# An Alternate Resolution Tool

While I’ve been (slowly) working on 4th edition, I’ve been questioning if there was another way to handle rolling for attributes. Potential players are often frightened off by the attribute table, even though I’ve never had a player struggle with it once in play. So I’ve wondered if there was a way to make it less intimidating.

I think I figured out a way to reduce intimidation and keep a lot of the resolution flavor. I may put this in an “Alternate” tool heading in the book. It seems rather obvious after figuring it out. The problem is that it turns everything into a dice pool which some players really don’t like.

As things are now in 4e, you roll against your attribute with a d20 and then you add a few d10s in for your skills and whatever situational modifiers you might have. These are called Boosts. In this alternate, everything is a Boost.

Using a table you reference your attribute number and it gives you a series of boosts to emulate the curve of successes you get in the current system. It would look something like this. . .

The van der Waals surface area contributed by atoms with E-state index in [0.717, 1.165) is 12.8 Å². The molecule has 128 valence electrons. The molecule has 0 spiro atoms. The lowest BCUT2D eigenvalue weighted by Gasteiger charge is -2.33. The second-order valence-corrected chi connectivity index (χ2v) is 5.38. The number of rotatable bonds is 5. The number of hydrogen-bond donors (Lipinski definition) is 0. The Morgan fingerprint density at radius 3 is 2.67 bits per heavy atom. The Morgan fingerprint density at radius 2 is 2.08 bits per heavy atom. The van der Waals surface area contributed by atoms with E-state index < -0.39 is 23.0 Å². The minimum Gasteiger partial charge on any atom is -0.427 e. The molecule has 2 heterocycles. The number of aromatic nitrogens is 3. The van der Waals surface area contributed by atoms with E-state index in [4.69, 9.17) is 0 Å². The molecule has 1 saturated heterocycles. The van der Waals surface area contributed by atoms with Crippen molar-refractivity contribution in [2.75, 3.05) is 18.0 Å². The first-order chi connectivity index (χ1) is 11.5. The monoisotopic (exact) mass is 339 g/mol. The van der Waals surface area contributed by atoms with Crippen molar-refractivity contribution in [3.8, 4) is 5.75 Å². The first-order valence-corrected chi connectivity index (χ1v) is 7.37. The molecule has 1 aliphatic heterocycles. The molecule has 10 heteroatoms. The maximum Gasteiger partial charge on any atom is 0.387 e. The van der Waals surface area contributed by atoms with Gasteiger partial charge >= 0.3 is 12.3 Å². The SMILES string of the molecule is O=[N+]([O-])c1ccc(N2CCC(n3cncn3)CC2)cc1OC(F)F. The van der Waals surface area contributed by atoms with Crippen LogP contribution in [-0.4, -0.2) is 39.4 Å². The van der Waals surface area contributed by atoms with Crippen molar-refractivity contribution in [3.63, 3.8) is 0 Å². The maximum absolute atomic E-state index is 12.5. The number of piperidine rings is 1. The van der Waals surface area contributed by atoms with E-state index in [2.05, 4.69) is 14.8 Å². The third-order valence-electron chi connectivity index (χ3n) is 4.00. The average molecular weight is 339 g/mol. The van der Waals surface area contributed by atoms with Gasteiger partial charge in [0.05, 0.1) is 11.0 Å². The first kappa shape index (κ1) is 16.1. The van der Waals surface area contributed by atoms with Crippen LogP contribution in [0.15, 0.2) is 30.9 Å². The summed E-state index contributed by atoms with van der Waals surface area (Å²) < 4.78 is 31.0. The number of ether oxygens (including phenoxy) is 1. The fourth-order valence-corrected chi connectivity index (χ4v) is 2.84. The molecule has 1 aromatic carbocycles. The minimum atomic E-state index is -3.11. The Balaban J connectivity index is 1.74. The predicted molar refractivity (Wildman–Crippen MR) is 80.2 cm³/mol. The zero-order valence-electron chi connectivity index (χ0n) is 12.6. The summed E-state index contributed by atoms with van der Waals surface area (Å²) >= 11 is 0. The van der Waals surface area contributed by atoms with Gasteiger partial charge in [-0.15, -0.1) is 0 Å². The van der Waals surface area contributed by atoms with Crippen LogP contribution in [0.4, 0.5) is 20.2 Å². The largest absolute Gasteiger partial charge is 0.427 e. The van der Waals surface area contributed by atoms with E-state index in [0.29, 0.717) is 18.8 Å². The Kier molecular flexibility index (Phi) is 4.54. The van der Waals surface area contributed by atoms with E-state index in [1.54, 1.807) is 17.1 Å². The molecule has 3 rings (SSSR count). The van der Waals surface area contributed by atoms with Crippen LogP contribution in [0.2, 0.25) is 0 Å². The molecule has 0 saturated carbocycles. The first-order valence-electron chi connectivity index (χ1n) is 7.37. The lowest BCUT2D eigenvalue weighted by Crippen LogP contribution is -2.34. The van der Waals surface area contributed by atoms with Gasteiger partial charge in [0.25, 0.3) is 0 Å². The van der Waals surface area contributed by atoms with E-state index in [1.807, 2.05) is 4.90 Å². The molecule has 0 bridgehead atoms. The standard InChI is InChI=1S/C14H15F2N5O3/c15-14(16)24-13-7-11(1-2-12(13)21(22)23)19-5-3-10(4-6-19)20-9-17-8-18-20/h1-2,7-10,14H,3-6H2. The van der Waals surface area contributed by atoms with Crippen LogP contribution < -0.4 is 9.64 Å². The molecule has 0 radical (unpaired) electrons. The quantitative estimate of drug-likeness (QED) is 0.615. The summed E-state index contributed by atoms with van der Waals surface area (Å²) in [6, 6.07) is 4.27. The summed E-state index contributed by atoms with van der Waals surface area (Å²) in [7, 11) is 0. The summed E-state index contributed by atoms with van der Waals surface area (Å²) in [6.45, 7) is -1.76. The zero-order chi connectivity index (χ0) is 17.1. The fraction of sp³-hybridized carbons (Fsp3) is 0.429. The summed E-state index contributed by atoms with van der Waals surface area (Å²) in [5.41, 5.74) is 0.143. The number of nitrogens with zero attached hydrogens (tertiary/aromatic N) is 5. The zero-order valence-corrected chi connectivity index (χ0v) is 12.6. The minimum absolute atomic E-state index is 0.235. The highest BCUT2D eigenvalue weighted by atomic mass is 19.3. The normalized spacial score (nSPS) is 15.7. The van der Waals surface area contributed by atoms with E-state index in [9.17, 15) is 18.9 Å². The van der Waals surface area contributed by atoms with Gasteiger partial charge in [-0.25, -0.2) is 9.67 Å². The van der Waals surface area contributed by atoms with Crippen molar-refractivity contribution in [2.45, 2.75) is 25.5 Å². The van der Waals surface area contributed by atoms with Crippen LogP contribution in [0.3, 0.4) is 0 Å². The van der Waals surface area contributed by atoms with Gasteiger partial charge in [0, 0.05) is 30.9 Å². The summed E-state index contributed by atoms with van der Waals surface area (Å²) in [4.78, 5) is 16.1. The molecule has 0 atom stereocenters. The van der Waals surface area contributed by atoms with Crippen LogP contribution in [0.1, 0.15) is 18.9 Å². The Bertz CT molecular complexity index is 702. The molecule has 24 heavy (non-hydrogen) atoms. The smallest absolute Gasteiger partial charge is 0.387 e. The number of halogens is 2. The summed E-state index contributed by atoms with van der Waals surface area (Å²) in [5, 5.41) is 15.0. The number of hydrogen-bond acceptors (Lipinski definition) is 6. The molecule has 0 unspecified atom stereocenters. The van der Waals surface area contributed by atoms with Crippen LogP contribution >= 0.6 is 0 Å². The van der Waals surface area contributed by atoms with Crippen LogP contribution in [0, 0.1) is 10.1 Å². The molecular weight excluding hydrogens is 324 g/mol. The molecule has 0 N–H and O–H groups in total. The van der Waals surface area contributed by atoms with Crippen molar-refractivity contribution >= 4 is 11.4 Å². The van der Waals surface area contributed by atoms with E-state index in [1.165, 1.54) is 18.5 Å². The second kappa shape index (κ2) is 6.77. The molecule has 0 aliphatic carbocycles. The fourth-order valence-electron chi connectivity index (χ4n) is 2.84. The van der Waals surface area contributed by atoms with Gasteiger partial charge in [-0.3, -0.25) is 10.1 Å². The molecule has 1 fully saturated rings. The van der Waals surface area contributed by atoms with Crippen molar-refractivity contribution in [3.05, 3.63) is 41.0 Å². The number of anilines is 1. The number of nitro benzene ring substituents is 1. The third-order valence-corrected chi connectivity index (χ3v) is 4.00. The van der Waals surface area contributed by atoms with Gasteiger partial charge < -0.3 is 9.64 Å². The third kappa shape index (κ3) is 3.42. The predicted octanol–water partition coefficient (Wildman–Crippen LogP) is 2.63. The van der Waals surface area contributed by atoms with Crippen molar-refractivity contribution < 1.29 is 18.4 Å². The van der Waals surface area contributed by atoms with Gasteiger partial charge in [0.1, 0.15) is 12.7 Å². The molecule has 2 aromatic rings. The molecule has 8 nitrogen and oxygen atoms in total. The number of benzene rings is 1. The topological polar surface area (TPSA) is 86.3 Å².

This would be a pain to expand into attributes over 20 though. I did this chart by roughly entering probabilities into a spreadsheet and saying “close enough”. Things like E-Suit strengths would make this really hard to have a complete list of the attribute levels.

These probabilities are overpowered because with Boosts, you can assign your dice to the Boosts you want. I’ve been trying to figure out the math of that manually but haven’t been able to. I might have to write a little program to handle that and figure out what the actual chances are for boosts. In any event, I don’t think I can increment the Boost increases any less. The values might have to stay the same for some attribute values which would be a bit of a bummer. Why increase an attribute from 2 to 3 if it gives you no real advantage.

The other problem with this is that Boosts aren’t supposed to have a zero value. They’re supposed to be 1-9 but this ignores that to get the probabilities closer.

At best this is a rough approximation but it’s an interesting concept.